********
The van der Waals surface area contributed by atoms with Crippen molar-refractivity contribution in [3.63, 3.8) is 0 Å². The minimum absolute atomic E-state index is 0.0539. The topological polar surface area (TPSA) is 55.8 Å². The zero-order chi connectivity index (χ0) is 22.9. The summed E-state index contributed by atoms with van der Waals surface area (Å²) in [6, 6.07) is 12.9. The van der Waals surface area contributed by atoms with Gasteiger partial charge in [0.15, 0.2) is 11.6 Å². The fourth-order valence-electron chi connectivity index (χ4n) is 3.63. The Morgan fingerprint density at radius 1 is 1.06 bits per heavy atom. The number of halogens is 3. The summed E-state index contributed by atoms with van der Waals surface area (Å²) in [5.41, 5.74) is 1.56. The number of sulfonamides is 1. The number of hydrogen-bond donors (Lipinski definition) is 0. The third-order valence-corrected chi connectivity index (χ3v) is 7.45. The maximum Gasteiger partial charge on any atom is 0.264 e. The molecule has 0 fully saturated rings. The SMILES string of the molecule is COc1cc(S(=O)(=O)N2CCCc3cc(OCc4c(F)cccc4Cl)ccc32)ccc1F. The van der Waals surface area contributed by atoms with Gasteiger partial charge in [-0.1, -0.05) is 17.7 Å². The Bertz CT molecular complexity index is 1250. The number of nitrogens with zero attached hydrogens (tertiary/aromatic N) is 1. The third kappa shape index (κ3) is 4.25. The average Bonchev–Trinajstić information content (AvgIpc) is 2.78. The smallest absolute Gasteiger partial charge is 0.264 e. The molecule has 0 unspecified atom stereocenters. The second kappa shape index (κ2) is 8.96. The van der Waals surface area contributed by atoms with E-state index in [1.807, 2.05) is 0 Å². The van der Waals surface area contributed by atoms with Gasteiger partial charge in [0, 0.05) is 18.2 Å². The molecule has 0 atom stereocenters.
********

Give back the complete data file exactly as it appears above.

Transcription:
The van der Waals surface area contributed by atoms with Crippen molar-refractivity contribution in [3.63, 3.8) is 0 Å². The minimum absolute atomic E-state index is 0.0539. The topological polar surface area (TPSA) is 55.8 Å². The zero-order chi connectivity index (χ0) is 22.9. The summed E-state index contributed by atoms with van der Waals surface area (Å²) in [6, 6.07) is 12.9. The van der Waals surface area contributed by atoms with Gasteiger partial charge in [0.15, 0.2) is 11.6 Å². The fourth-order valence-electron chi connectivity index (χ4n) is 3.63. The Morgan fingerprint density at radius 1 is 1.06 bits per heavy atom. The number of halogens is 3. The summed E-state index contributed by atoms with van der Waals surface area (Å²) in [5.41, 5.74) is 1.56. The number of sulfonamides is 1. The number of hydrogen-bond donors (Lipinski definition) is 0. The third-order valence-corrected chi connectivity index (χ3v) is 7.45. The maximum Gasteiger partial charge on any atom is 0.264 e. The molecule has 0 fully saturated rings. The SMILES string of the molecule is COc1cc(S(=O)(=O)N2CCCc3cc(OCc4c(F)cccc4Cl)ccc32)ccc1F. The van der Waals surface area contributed by atoms with Gasteiger partial charge in [-0.1, -0.05) is 17.7 Å². The Bertz CT molecular complexity index is 1250. The number of nitrogens with zero attached hydrogens (tertiary/aromatic N) is 1. The third kappa shape index (κ3) is 4.25. The average Bonchev–Trinajstić information content (AvgIpc) is 2.78. The smallest absolute Gasteiger partial charge is 0.264 e. The molecule has 0 unspecified atom stereocenters. The second kappa shape index (κ2) is 8.96. The van der Waals surface area contributed by atoms with E-state index in [1.807, 2.05) is 0 Å². The van der Waals surface area contributed by atoms with Gasteiger partial charge in [0, 0.05) is 18.2 Å². The molecule has 0 atom stereocenters.